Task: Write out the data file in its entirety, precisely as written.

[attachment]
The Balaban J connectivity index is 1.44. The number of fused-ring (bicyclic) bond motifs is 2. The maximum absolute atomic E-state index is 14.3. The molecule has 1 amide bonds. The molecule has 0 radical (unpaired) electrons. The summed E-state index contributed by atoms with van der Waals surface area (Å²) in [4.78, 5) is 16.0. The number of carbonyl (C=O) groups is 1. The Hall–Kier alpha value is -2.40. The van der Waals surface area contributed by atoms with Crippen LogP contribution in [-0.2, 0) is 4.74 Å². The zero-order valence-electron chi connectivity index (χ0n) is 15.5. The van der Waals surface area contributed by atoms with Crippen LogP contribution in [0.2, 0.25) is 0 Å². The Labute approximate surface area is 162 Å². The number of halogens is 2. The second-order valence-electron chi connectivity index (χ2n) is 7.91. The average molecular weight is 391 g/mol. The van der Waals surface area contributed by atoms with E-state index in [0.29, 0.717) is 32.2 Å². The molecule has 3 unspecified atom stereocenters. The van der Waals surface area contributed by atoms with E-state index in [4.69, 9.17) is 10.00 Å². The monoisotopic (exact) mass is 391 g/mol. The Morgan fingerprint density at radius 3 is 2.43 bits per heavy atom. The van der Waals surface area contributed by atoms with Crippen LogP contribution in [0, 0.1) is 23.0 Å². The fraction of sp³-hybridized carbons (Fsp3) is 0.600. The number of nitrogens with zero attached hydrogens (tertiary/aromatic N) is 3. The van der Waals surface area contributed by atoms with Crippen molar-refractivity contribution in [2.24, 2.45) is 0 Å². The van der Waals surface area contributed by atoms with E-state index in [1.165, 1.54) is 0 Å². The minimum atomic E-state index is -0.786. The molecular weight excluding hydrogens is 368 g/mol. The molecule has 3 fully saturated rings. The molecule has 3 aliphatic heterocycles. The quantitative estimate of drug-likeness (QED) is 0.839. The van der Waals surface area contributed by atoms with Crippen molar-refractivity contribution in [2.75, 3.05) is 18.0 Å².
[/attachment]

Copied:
The Balaban J connectivity index is 1.44. The number of fused-ring (bicyclic) bond motifs is 2. The maximum absolute atomic E-state index is 14.3. The molecule has 1 amide bonds. The molecule has 0 radical (unpaired) electrons. The summed E-state index contributed by atoms with van der Waals surface area (Å²) in [4.78, 5) is 16.0. The number of carbonyl (C=O) groups is 1. The Hall–Kier alpha value is -2.40. The van der Waals surface area contributed by atoms with Crippen LogP contribution in [-0.2, 0) is 4.74 Å². The zero-order valence-electron chi connectivity index (χ0n) is 15.5. The van der Waals surface area contributed by atoms with Crippen LogP contribution in [0.2, 0.25) is 0 Å². The Labute approximate surface area is 162 Å². The number of halogens is 2. The second-order valence-electron chi connectivity index (χ2n) is 7.91. The average molecular weight is 391 g/mol. The van der Waals surface area contributed by atoms with E-state index in [0.29, 0.717) is 32.2 Å². The molecule has 3 unspecified atom stereocenters. The van der Waals surface area contributed by atoms with E-state index in [4.69, 9.17) is 10.00 Å². The monoisotopic (exact) mass is 391 g/mol. The Morgan fingerprint density at radius 3 is 2.43 bits per heavy atom. The van der Waals surface area contributed by atoms with Crippen LogP contribution in [0, 0.1) is 23.0 Å². The fraction of sp³-hybridized carbons (Fsp3) is 0.600. The number of nitrogens with zero attached hydrogens (tertiary/aromatic N) is 3. The van der Waals surface area contributed by atoms with Crippen molar-refractivity contribution in [2.24, 2.45) is 0 Å². The van der Waals surface area contributed by atoms with E-state index in [1.165, 1.54) is 0 Å². The minimum atomic E-state index is -0.786. The molecular weight excluding hydrogens is 368 g/mol. The molecule has 3 fully saturated rings. The molecule has 3 aliphatic heterocycles. The quantitative estimate of drug-likeness (QED) is 0.839. The van der Waals surface area contributed by atoms with Crippen molar-refractivity contribution in [2.75, 3.05) is 18.0 Å².